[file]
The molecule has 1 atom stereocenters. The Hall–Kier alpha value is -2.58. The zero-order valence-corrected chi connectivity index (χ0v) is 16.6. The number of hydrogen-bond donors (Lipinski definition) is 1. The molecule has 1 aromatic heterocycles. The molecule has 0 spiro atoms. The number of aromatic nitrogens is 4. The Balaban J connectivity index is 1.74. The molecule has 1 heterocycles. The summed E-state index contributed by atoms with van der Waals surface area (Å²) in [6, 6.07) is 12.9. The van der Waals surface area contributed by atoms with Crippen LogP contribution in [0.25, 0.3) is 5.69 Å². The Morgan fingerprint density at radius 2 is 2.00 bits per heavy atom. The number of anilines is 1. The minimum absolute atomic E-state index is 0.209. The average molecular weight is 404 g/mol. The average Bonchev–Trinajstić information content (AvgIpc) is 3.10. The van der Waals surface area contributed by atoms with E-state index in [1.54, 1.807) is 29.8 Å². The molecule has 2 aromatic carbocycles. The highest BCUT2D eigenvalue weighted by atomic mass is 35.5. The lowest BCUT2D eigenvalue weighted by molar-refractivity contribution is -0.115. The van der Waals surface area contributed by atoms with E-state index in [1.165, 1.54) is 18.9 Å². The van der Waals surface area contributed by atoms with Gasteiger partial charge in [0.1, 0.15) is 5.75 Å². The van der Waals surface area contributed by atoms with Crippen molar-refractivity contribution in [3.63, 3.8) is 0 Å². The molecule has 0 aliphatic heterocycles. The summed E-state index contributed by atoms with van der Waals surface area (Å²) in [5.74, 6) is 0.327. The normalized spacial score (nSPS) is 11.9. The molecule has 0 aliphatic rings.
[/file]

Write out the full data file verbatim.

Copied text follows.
The molecule has 1 atom stereocenters. The Hall–Kier alpha value is -2.58. The zero-order valence-corrected chi connectivity index (χ0v) is 16.6. The number of hydrogen-bond donors (Lipinski definition) is 1. The molecule has 1 aromatic heterocycles. The molecule has 0 spiro atoms. The number of aromatic nitrogens is 4. The Balaban J connectivity index is 1.74. The molecule has 1 heterocycles. The summed E-state index contributed by atoms with van der Waals surface area (Å²) in [6, 6.07) is 12.9. The van der Waals surface area contributed by atoms with Crippen LogP contribution in [0.25, 0.3) is 5.69 Å². The Morgan fingerprint density at radius 2 is 2.00 bits per heavy atom. The number of anilines is 1. The minimum absolute atomic E-state index is 0.209. The average molecular weight is 404 g/mol. The average Bonchev–Trinajstić information content (AvgIpc) is 3.10. The van der Waals surface area contributed by atoms with E-state index in [1.54, 1.807) is 29.8 Å². The molecule has 2 aromatic carbocycles. The highest BCUT2D eigenvalue weighted by atomic mass is 35.5. The lowest BCUT2D eigenvalue weighted by molar-refractivity contribution is -0.115. The van der Waals surface area contributed by atoms with E-state index in [1.165, 1.54) is 18.9 Å². The van der Waals surface area contributed by atoms with Gasteiger partial charge in [0.1, 0.15) is 5.75 Å². The van der Waals surface area contributed by atoms with Crippen molar-refractivity contribution in [3.63, 3.8) is 0 Å². The molecule has 0 aliphatic heterocycles. The summed E-state index contributed by atoms with van der Waals surface area (Å²) in [5.74, 6) is 0.327. The normalized spacial score (nSPS) is 11.9. The molecule has 0 aliphatic rings.